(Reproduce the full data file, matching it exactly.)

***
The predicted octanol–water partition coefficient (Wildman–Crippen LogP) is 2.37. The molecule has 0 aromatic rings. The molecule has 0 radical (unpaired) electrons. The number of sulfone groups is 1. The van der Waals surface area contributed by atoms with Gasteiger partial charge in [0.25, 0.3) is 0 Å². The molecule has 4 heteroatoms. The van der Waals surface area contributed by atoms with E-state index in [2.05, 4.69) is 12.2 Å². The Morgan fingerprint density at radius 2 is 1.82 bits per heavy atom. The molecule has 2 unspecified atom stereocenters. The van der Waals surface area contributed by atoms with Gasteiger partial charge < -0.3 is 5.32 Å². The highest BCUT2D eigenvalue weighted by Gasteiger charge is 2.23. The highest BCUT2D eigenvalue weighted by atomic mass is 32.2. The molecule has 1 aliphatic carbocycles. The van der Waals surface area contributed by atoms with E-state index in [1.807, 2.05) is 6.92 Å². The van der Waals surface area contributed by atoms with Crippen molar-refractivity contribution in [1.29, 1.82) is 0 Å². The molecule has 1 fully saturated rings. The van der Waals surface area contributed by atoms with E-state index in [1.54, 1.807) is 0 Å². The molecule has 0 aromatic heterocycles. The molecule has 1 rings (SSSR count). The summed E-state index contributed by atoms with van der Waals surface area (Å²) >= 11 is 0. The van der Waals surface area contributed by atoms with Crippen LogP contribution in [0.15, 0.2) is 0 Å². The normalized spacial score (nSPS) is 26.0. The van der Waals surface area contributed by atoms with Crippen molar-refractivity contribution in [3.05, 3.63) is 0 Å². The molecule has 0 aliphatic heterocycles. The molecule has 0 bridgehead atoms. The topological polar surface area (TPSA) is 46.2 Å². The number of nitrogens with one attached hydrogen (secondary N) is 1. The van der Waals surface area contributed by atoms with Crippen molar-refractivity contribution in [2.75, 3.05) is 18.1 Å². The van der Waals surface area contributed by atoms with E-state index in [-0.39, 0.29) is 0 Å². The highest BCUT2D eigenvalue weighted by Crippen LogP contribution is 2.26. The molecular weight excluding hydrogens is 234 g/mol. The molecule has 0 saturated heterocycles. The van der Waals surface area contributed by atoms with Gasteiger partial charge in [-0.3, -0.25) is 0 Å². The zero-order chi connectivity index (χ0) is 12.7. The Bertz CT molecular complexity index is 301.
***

The predicted octanol–water partition coefficient (Wildman–Crippen LogP) is 2.37. The molecule has 0 aromatic rings. The molecule has 0 radical (unpaired) electrons. The number of sulfone groups is 1. The van der Waals surface area contributed by atoms with Gasteiger partial charge in [0.25, 0.3) is 0 Å². The molecule has 4 heteroatoms. The van der Waals surface area contributed by atoms with E-state index in [2.05, 4.69) is 12.2 Å². The Morgan fingerprint density at radius 2 is 1.82 bits per heavy atom. The molecule has 2 unspecified atom stereocenters. The van der Waals surface area contributed by atoms with Gasteiger partial charge < -0.3 is 5.32 Å². The highest BCUT2D eigenvalue weighted by Gasteiger charge is 2.23. The highest BCUT2D eigenvalue weighted by atomic mass is 32.2. The molecule has 1 aliphatic carbocycles. The van der Waals surface area contributed by atoms with E-state index in [1.807, 2.05) is 6.92 Å². The van der Waals surface area contributed by atoms with Crippen molar-refractivity contribution in [1.29, 1.82) is 0 Å². The molecule has 1 fully saturated rings. The van der Waals surface area contributed by atoms with E-state index in [1.54, 1.807) is 0 Å². The molecule has 0 aromatic heterocycles. The molecule has 1 rings (SSSR count). The summed E-state index contributed by atoms with van der Waals surface area (Å²) >= 11 is 0. The van der Waals surface area contributed by atoms with Crippen LogP contribution in [0.15, 0.2) is 0 Å². The normalized spacial score (nSPS) is 26.0. The van der Waals surface area contributed by atoms with Crippen molar-refractivity contribution in [3.05, 3.63) is 0 Å². The molecule has 0 aliphatic heterocycles. The molecule has 0 bridgehead atoms. The topological polar surface area (TPSA) is 46.2 Å². The number of nitrogens with one attached hydrogen (secondary N) is 1. The van der Waals surface area contributed by atoms with Crippen molar-refractivity contribution in [2.75, 3.05) is 18.1 Å². The van der Waals surface area contributed by atoms with E-state index in [-0.39, 0.29) is 0 Å². The highest BCUT2D eigenvalue weighted by Crippen LogP contribution is 2.26. The molecular weight excluding hydrogens is 234 g/mol. The molecule has 0 saturated heterocycles. The van der Waals surface area contributed by atoms with Gasteiger partial charge in [-0.3, -0.25) is 0 Å². The zero-order chi connectivity index (χ0) is 12.7. The Bertz CT molecular complexity index is 301.